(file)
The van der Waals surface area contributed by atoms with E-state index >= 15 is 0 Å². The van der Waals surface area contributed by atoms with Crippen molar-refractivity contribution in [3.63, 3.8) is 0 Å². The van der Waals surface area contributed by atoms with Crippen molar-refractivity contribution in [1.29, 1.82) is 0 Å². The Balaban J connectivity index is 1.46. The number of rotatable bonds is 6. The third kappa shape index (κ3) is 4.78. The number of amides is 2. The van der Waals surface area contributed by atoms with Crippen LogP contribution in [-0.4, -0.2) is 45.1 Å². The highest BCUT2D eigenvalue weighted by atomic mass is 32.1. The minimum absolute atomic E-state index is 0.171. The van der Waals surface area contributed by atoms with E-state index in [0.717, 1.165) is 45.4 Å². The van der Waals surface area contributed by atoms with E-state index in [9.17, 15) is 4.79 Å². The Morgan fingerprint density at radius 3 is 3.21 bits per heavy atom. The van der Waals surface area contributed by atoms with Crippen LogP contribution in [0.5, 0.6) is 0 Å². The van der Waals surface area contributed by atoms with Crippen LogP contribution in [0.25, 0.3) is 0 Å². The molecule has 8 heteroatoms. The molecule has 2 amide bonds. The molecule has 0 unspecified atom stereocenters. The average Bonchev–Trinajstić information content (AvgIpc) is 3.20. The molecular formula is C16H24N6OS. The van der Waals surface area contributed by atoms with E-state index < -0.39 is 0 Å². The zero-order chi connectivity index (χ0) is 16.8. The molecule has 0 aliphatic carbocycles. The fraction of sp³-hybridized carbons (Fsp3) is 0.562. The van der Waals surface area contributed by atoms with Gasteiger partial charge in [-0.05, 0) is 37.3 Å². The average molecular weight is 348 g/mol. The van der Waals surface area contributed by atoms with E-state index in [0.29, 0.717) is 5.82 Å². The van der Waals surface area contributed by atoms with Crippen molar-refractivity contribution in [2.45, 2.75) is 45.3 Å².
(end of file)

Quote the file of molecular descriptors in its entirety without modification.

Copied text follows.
The van der Waals surface area contributed by atoms with E-state index >= 15 is 0 Å². The van der Waals surface area contributed by atoms with Crippen molar-refractivity contribution in [3.63, 3.8) is 0 Å². The van der Waals surface area contributed by atoms with Crippen molar-refractivity contribution in [1.29, 1.82) is 0 Å². The Balaban J connectivity index is 1.46. The number of rotatable bonds is 6. The third kappa shape index (κ3) is 4.78. The number of amides is 2. The van der Waals surface area contributed by atoms with Crippen LogP contribution in [-0.4, -0.2) is 45.1 Å². The highest BCUT2D eigenvalue weighted by atomic mass is 32.1. The minimum absolute atomic E-state index is 0.171. The van der Waals surface area contributed by atoms with E-state index in [0.717, 1.165) is 45.4 Å². The van der Waals surface area contributed by atoms with E-state index in [9.17, 15) is 4.79 Å². The Morgan fingerprint density at radius 3 is 3.21 bits per heavy atom. The van der Waals surface area contributed by atoms with Crippen LogP contribution in [0.5, 0.6) is 0 Å². The van der Waals surface area contributed by atoms with Crippen LogP contribution in [0.25, 0.3) is 0 Å². The molecule has 8 heteroatoms. The molecule has 2 amide bonds. The molecule has 0 unspecified atom stereocenters. The average Bonchev–Trinajstić information content (AvgIpc) is 3.20. The molecular formula is C16H24N6OS. The van der Waals surface area contributed by atoms with E-state index < -0.39 is 0 Å². The zero-order chi connectivity index (χ0) is 16.8. The molecule has 0 aliphatic carbocycles. The fraction of sp³-hybridized carbons (Fsp3) is 0.562. The van der Waals surface area contributed by atoms with Gasteiger partial charge in [-0.05, 0) is 37.3 Å². The average molecular weight is 348 g/mol. The van der Waals surface area contributed by atoms with E-state index in [0.29, 0.717) is 5.82 Å². The van der Waals surface area contributed by atoms with Crippen molar-refractivity contribution in [2.45, 2.75) is 45.3 Å².